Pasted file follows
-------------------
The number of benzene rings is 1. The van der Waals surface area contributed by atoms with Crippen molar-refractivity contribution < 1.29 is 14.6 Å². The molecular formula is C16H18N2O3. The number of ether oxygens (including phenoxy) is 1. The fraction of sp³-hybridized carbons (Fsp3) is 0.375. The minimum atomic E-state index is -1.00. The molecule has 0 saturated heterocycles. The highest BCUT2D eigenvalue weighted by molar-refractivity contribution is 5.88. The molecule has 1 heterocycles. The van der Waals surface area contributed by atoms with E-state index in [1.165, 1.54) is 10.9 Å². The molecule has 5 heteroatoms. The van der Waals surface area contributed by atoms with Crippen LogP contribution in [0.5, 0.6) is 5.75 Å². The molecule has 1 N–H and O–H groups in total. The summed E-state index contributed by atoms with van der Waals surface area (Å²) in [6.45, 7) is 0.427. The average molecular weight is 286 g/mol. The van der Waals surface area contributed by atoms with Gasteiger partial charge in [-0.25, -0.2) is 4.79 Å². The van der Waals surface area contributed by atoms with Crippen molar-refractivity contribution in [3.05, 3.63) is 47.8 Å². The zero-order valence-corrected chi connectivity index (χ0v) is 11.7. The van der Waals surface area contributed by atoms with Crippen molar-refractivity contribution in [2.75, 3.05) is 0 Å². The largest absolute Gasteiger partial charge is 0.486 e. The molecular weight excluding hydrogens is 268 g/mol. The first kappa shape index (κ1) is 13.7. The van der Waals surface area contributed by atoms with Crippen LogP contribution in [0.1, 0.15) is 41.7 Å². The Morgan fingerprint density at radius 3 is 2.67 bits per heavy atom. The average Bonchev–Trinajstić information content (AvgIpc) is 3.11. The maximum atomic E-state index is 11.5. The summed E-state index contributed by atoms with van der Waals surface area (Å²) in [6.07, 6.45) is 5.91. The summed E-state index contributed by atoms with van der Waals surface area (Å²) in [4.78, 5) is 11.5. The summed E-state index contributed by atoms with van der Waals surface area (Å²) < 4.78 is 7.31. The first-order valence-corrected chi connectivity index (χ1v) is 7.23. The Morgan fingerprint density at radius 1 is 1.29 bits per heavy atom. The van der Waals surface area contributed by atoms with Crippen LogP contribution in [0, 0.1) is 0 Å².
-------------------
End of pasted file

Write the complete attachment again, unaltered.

The number of benzene rings is 1. The van der Waals surface area contributed by atoms with Crippen molar-refractivity contribution < 1.29 is 14.6 Å². The molecular formula is C16H18N2O3. The number of ether oxygens (including phenoxy) is 1. The fraction of sp³-hybridized carbons (Fsp3) is 0.375. The minimum atomic E-state index is -1.00. The molecule has 0 saturated heterocycles. The highest BCUT2D eigenvalue weighted by molar-refractivity contribution is 5.88. The molecule has 1 heterocycles. The van der Waals surface area contributed by atoms with E-state index in [1.165, 1.54) is 10.9 Å². The molecule has 5 heteroatoms. The van der Waals surface area contributed by atoms with Crippen LogP contribution in [0.5, 0.6) is 5.75 Å². The molecule has 1 N–H and O–H groups in total. The summed E-state index contributed by atoms with van der Waals surface area (Å²) in [6.45, 7) is 0.427. The average molecular weight is 286 g/mol. The van der Waals surface area contributed by atoms with Gasteiger partial charge in [-0.25, -0.2) is 4.79 Å². The van der Waals surface area contributed by atoms with Crippen molar-refractivity contribution in [3.05, 3.63) is 47.8 Å². The zero-order valence-corrected chi connectivity index (χ0v) is 11.7. The van der Waals surface area contributed by atoms with Crippen molar-refractivity contribution in [2.75, 3.05) is 0 Å². The largest absolute Gasteiger partial charge is 0.486 e. The molecular weight excluding hydrogens is 268 g/mol. The first kappa shape index (κ1) is 13.7. The van der Waals surface area contributed by atoms with Crippen LogP contribution in [0.1, 0.15) is 41.7 Å². The Morgan fingerprint density at radius 3 is 2.67 bits per heavy atom. The average Bonchev–Trinajstić information content (AvgIpc) is 3.11. The maximum atomic E-state index is 11.5. The summed E-state index contributed by atoms with van der Waals surface area (Å²) in [6.07, 6.45) is 5.91. The summed E-state index contributed by atoms with van der Waals surface area (Å²) in [4.78, 5) is 11.5. The summed E-state index contributed by atoms with van der Waals surface area (Å²) < 4.78 is 7.31. The first-order valence-corrected chi connectivity index (χ1v) is 7.23. The Morgan fingerprint density at radius 1 is 1.29 bits per heavy atom. The van der Waals surface area contributed by atoms with Crippen LogP contribution in [0, 0.1) is 0 Å².